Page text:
Forgotten tales

stories of my family

Archive for the tag “bramstedt”

What became of the Holtorfs of Bramstedt?

Claus Holtorf had 10 children, 6 with his first wife, Margarethe and 4 with his second, Elsabe. Two of Elsabe’s boys did not survive past childhood. What I know of the others comes from two death notices, the first when Claus died in 1874, and the second after Johann’s death in 1898. But there are questions which remain unanswered.

Claus’s death notice (1874) indicates that the two girls, Anna and Minna, both married, were living in Hamburg. They were no longer young women: Anna was 57 and Minna 49 by that year. Johann’s death notice in 1898 shows that by then both of them were living in England, by which time they were respectively 81 and 73. What prompted the two of them to move to England later in life I can only guess at. I am not even sure that they lived in England at that time, but they appear to have been there in any case when their younger brother died in 1898. I suppose it is possible they were just visiting. Whether their respective husbands were still alive then or not I don’t know either, nor if they had any children. But it seems most likely that Anna and Minna, natives of Holstein, Denmark (Germany) died in Victorian England.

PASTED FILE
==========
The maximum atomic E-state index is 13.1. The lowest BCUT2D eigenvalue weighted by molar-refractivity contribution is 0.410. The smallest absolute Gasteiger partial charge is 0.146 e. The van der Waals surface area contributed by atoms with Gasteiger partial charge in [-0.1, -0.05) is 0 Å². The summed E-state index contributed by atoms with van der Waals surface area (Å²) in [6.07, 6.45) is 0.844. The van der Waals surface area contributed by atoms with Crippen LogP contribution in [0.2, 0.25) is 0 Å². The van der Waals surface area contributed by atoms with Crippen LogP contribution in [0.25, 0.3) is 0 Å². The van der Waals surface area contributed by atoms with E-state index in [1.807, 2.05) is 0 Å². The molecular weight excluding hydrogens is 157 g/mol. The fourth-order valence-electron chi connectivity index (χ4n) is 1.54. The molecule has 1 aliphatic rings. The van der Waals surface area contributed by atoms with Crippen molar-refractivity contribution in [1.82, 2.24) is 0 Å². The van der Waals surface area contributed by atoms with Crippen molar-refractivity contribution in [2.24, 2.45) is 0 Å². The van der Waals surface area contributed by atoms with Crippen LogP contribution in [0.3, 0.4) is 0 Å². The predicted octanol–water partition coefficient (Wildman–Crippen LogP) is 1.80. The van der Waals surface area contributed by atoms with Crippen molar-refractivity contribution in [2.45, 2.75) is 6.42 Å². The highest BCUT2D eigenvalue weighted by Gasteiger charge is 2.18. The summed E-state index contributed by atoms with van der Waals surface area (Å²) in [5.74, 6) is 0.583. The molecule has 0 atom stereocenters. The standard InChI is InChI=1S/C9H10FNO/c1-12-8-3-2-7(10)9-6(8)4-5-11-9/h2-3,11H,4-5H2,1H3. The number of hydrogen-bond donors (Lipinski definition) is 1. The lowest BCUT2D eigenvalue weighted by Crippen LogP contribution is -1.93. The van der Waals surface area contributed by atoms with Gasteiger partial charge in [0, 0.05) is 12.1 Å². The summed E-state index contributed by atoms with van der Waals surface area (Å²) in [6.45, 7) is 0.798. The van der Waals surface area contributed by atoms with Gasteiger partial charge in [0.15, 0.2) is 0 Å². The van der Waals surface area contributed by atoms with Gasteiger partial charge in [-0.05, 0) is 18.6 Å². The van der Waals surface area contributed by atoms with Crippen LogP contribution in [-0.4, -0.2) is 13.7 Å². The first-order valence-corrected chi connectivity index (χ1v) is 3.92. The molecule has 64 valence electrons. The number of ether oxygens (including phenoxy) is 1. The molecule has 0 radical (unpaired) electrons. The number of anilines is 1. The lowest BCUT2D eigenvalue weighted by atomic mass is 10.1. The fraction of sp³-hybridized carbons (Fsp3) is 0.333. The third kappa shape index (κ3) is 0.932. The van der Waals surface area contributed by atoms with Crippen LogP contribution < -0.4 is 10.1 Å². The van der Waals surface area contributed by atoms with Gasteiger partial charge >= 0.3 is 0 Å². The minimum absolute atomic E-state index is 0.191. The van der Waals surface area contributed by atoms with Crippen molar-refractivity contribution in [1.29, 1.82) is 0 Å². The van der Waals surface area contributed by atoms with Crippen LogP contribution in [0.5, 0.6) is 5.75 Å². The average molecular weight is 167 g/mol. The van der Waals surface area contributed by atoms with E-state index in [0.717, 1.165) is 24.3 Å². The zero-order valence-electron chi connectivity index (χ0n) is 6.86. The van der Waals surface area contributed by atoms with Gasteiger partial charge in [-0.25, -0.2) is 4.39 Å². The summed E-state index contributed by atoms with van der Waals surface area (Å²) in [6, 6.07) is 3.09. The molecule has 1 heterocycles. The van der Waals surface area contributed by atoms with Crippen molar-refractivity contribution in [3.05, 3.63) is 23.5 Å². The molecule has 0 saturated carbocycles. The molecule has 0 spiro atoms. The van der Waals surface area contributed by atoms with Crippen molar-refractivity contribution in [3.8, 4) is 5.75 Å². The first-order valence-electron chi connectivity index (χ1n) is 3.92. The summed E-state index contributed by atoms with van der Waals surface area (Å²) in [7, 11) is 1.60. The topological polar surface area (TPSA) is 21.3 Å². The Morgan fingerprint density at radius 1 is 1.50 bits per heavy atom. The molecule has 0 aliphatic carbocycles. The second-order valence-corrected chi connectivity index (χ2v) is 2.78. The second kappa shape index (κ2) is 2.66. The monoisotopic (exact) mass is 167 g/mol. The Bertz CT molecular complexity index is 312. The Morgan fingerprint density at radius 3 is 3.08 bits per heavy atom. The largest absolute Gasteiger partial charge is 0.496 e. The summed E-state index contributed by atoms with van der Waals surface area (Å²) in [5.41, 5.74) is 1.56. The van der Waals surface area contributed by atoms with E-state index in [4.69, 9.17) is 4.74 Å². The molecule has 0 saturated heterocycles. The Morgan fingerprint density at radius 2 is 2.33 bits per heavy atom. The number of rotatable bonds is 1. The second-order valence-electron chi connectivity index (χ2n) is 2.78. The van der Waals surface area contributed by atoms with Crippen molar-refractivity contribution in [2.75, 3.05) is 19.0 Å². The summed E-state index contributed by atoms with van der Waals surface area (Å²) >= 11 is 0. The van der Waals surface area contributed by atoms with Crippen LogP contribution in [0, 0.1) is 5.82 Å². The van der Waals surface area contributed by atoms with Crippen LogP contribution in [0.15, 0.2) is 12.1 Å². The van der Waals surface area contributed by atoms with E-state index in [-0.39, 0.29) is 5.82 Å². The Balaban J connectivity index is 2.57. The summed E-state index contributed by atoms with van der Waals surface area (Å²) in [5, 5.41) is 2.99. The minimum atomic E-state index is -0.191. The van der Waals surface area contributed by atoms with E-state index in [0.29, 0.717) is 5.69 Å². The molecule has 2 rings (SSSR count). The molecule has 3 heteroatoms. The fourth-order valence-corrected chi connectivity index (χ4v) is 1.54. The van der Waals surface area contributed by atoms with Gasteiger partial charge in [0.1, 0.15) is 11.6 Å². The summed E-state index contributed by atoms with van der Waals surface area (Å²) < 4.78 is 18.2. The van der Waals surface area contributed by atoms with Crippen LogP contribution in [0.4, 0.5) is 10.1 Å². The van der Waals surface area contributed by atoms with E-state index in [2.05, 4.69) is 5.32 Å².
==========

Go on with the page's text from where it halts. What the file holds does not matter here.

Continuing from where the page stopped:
Hans, Margarethe’s second son was married with four children in 1874. They lived near Weddelbrook, just to the west of Bramstedt. Johann was in Australia and Andreas had migrated to America. Of Elsabe’ two surviving sons one, Jakob, was in Australia, though he lived in Sydney whereas Johann lived with his family in Goulburn. All but two of the children are therefore accounted for on the 1874 death notice, but neither Claus, Margarethe’s first born, nor Jürgen, Elsabe’s last born, are mentioned. What happened to them is a mystery. It might be assumed that both had died, but I have nothing to confirm that. By 1874 they had both disappeared. What could have happened to them?

German migrant ship 1852

German migrant ship 1852